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Steven M. Lee, PC

Houston Maritime Lawyer Explains the Outer Continental Shelf Lands Act

For the men and women who work in Houston’s harbors, on nearby oil rigs, and on Houston-based vessels, work can be dangerous. The Jones Act and the Longshore and Harbor Workers’ Compensation Act (LHWCA) cover a large majority of workers in the offshore industry, but for some, these two acts simply are not sufficient or applicable. For these workers, the Outer Continental Shelf Lands Act (or OCSLA) may be the answer to getting proper compensation.

OCSLA: A Brief History and Explanation

Following World War II, the oil industry moved from land to sea, as oil companies pushed for offshore exploration and drilling. The Gulf of Mexico proved to be a fruitful opportunity, and several oil fields and wells were operating before the end of the 1940s. In 1953, the Outer Continental Shelf Lands Act was created to help regulate the land that was submerged beneath navigable waters off of the coastline.

An important addition to this act was a section that addressed employees that are injured or killed while working on the Outer Continental Shelf (or OCS) exploring, developing, removing, or transporting natural resources, namely oil. This section extends the LHWCA to cover these employees, as long as they are neither a crewmember of a vessel or under the employment of the government.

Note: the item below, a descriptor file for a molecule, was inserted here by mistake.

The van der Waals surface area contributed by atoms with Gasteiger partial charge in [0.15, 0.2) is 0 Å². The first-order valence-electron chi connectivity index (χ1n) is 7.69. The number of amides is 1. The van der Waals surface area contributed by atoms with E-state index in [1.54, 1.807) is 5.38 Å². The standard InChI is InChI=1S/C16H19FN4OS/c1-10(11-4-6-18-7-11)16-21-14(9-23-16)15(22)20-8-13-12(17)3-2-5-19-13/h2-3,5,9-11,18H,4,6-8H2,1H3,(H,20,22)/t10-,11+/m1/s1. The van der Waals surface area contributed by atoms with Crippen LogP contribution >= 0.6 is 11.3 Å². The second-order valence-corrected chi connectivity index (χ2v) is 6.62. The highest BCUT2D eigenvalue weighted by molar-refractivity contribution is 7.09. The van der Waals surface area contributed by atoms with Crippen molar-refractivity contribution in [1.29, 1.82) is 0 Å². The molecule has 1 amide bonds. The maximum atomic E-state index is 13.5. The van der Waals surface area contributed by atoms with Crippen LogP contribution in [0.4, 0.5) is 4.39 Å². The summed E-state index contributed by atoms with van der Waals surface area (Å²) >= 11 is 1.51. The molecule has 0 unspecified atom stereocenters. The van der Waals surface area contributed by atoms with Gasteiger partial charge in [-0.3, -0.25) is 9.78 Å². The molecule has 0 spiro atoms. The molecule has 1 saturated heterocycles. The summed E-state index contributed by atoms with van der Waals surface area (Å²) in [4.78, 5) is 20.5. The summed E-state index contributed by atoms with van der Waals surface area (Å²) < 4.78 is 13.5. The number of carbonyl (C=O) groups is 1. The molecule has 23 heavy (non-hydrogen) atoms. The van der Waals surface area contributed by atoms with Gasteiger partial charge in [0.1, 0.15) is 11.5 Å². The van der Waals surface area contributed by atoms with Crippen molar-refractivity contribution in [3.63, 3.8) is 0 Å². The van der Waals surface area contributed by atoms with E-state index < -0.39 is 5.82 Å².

In January of 2012, the United States Supreme Court unanimously decided to strengthen the OCSLA even further in the landmark case of Pacific Operators Offshore LLP v. Valladolid. Juan Valladolid was an employee of Pacific Operators Offshore, and his primary station was on an offshore oil platform. Valladolid was killed while he was working in the company’s onshore processing facility, and his wife filed a claim to receive benefits under the OCSLA extension of the LHWCA.

Initially, a judge decided that Valladolid’s death was not covered by the Act, as his death occurred onshore. Ultimately, after an intense appeal process, it was ruled that Valladolid’s death was the direct result of his work on the OCS. This set an important precedent for oil rig workers across Texas and U.S. coasts.

Texas Oil Workers: Know Your Rights and Coverage and Call a Houston Maritime Lawyer

If you work in oil exploration and development on the OCS and have suffered an injury at work, you do not need to settle for less than you deserve. Call Houston offshore injury attorney Steve Lee at 800-232-3711 to learn how you can receive the compensation that you are owed.


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